So I know this goes without saying, but oil is expensive!
Minimizing our reliance on oil is a win-win, I think we can all agree on that. Not only is it cost effective, but it’s healthier for our planet
We’re super lucky to have a gorgeous soapstone stove right smack dab in the middle of our dining room where our cats like to lay around in puddles and get themselves slightly stoned. Tough life.
When we’re home, G starts it off in the morning before it gets too windy out, (around 7am), and we keep it stoked throughout the day and evening; if we leave it burning overnight the coals are generally still hot in the morning! We may also set our house on fire this way- who knows! We like to live dangerously!
Luckily, (and with the help of a well positioned fan), this heats the whole house! We keep our thermostats to 60, so we’re still using some heat in the back- but that’s mainly at night.
Under my husband’s tutelage, here is what I have learned:
- I do not know how to twist paper right
- I do not know how to stack wood right
- Oxygen is apparently a thing
- Fire is hot.
So in my efforts to become a more equal partner in our homesteading-ish, I decided made of list of things that my husband already knows, (from experience? divine knowledge? google? Who knows?!), and that I need to figure the F out. And lighting the fire was top of my list.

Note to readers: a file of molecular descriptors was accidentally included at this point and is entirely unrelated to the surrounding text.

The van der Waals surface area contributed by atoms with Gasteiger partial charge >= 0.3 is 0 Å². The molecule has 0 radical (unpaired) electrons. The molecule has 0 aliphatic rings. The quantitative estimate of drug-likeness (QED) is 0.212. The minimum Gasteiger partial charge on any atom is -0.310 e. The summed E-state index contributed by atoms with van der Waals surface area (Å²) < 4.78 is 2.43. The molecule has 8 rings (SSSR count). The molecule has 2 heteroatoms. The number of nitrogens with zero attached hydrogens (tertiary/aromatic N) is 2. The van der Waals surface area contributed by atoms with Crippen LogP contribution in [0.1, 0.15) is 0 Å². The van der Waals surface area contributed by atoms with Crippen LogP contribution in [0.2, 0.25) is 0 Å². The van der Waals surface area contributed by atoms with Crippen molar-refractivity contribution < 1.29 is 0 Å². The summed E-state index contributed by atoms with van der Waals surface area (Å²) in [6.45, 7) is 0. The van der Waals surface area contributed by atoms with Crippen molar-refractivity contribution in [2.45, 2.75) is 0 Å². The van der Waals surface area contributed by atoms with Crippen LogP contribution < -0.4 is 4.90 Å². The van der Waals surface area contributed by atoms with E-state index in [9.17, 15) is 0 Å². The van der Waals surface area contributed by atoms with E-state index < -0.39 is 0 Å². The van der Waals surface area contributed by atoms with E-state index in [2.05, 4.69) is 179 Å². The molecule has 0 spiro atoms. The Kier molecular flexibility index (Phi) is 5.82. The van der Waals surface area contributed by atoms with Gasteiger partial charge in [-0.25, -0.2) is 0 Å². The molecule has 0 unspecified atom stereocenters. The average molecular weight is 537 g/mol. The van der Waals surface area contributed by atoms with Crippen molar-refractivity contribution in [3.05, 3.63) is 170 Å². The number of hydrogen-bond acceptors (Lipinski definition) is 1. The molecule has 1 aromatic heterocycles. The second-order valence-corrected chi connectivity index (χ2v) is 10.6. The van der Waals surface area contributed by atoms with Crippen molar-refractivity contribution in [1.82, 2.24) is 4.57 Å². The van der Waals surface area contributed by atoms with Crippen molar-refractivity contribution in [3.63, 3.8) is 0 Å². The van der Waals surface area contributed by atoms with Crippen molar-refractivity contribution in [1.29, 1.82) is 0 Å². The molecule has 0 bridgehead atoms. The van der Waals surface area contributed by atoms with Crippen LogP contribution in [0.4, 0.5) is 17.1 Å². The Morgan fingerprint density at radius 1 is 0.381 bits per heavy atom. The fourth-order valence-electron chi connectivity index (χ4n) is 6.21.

Because lighting shit on fire is a GREAT place for someone as disaster-prone as me to start!
Wisdom. I know. You’re welcome. So here are the pointers, not from me, but from G who is 102324x higher functioning than me
Basics for starting a wood stove fire:
- Set up your materials, if there are coals in the fire already you’ll need to move quick
- Open the dampener- which is the little knob thing on the bottom that stops airflow. I forgot this step. didn’t go well for me.
- Lightly, (not rage-y) twist newspaper into logs and place in the coals
- Stack kindling (little stick things) in a grid, with the lightest pieces on the bottom (think like jenga or lincoln logs)
- Place larger logs on top, kinda crisscrossed so there’s space beneath and around them for airflow
- If the coals were still warm, you should be able to lightly blow on the newspaper to get the fire going. If not you’ll have to add a match.
- Give it a bit of air, then close over your hatch door so you don’t die of smoke inhalation (risk management and all)
- We have a little hook on our door to make sure it stays closed- sometimes the logs will crackle and roll, and could potentially fall out. Having a chain allows a little air to come through, but you don’t need to worry about logs falling out and setting your dining room on fire. Which would suck.
While my lumberjack husband never gets sick, I am a delicate little flower. For that reason we keep a stoneware pot on the top of the stove filled with water so that the air isn’t so dry. We also back this up with a humidifier when needed.
We keep it stoked throughout the day by adding wood if we see it’s burning too low and a little air by cracking the door. Both of which involves picking up puddles of cats and moving them to temporary locations, before they groggily stumble back.
To be fair- I don’t know shit. I started this today- so if I don’t write again, assume my house burned down. But if not- I’ll be cozy in no time!
Now that I can make a fire, I’m going to learn how to yank a chainsaw and cut some firewood! (Right after I check on my insurance deductible..)
Have you had to learn any skills by trial and error? I’d love to hear your stories- share them below!